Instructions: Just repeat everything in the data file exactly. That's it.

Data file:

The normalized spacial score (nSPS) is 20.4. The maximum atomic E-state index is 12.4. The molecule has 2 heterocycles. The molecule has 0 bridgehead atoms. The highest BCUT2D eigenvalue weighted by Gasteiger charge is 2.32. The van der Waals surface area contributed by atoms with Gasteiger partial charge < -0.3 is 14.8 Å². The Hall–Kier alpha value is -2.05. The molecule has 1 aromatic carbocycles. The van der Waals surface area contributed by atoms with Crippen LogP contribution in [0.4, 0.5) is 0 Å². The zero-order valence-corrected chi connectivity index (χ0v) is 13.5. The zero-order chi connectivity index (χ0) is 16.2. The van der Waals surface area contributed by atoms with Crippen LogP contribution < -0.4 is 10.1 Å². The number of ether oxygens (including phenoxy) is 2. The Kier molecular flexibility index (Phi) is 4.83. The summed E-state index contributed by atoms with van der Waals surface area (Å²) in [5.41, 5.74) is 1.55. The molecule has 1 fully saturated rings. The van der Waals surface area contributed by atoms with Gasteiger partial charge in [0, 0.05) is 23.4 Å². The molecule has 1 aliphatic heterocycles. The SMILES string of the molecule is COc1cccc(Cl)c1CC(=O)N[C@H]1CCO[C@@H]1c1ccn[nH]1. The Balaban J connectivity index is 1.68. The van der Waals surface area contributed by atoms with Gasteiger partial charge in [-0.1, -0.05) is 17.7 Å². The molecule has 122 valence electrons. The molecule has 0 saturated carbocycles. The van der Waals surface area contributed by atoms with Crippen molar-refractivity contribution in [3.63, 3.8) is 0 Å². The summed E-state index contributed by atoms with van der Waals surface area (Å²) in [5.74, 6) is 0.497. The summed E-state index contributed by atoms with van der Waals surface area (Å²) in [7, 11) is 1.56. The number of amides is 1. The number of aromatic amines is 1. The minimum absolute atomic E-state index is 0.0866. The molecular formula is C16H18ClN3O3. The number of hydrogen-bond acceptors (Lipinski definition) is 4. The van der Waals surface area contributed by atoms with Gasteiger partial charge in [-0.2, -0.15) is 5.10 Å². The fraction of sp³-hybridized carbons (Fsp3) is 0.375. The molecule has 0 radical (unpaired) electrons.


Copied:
The normalized spacial score (nSPS) is 20.4. The maximum atomic E-state index is 12.4. The molecule has 2 heterocycles. The molecule has 0 bridgehead atoms. The highest BCUT2D eigenvalue weighted by Gasteiger charge is 2.32. The van der Waals surface area contributed by atoms with Gasteiger partial charge < -0.3 is 14.8 Å². The Hall–Kier alpha value is -2.05. The molecule has 1 aromatic carbocycles. The van der Waals surface area contributed by atoms with Crippen LogP contribution in [0.4, 0.5) is 0 Å². The zero-order valence-corrected chi connectivity index (χ0v) is 13.5. The zero-order chi connectivity index (χ0) is 16.2. The van der Waals surface area contributed by atoms with Crippen LogP contribution < -0.4 is 10.1 Å². The number of ether oxygens (including phenoxy) is 2. The Kier molecular flexibility index (Phi) is 4.83. The summed E-state index contributed by atoms with van der Waals surface area (Å²) in [5.41, 5.74) is 1.55. The molecule has 1 fully saturated rings. The van der Waals surface area contributed by atoms with Gasteiger partial charge in [0, 0.05) is 23.4 Å². The molecule has 1 aliphatic heterocycles. The SMILES string of the molecule is COc1cccc(Cl)c1CC(=O)N[C@H]1CCO[C@@H]1c1ccn[nH]1. The Balaban J connectivity index is 1.68. The van der Waals surface area contributed by atoms with Gasteiger partial charge in [-0.1, -0.05) is 17.7 Å². The molecule has 122 valence electrons. The molecule has 0 saturated carbocycles. The van der Waals surface area contributed by atoms with Crippen molar-refractivity contribution in [3.63, 3.8) is 0 Å². The summed E-state index contributed by atoms with van der Waals surface area (Å²) in [5.74, 6) is 0.497. The summed E-state index contributed by atoms with van der Waals surface area (Å²) in [7, 11) is 1.56. The number of amides is 1. The number of aromatic amines is 1. The minimum absolute atomic E-state index is 0.0866. The molecular formula is C16H18ClN3O3. The number of hydrogen-bond acceptors (Lipinski definition) is 4. The van der Waals surface area contributed by atoms with Gasteiger partial charge in [-0.2, -0.15) is 5.10 Å². The fraction of sp³-hybridized carbons (Fsp3) is 0.375. The molecule has 0 radical (unpaired) electrons.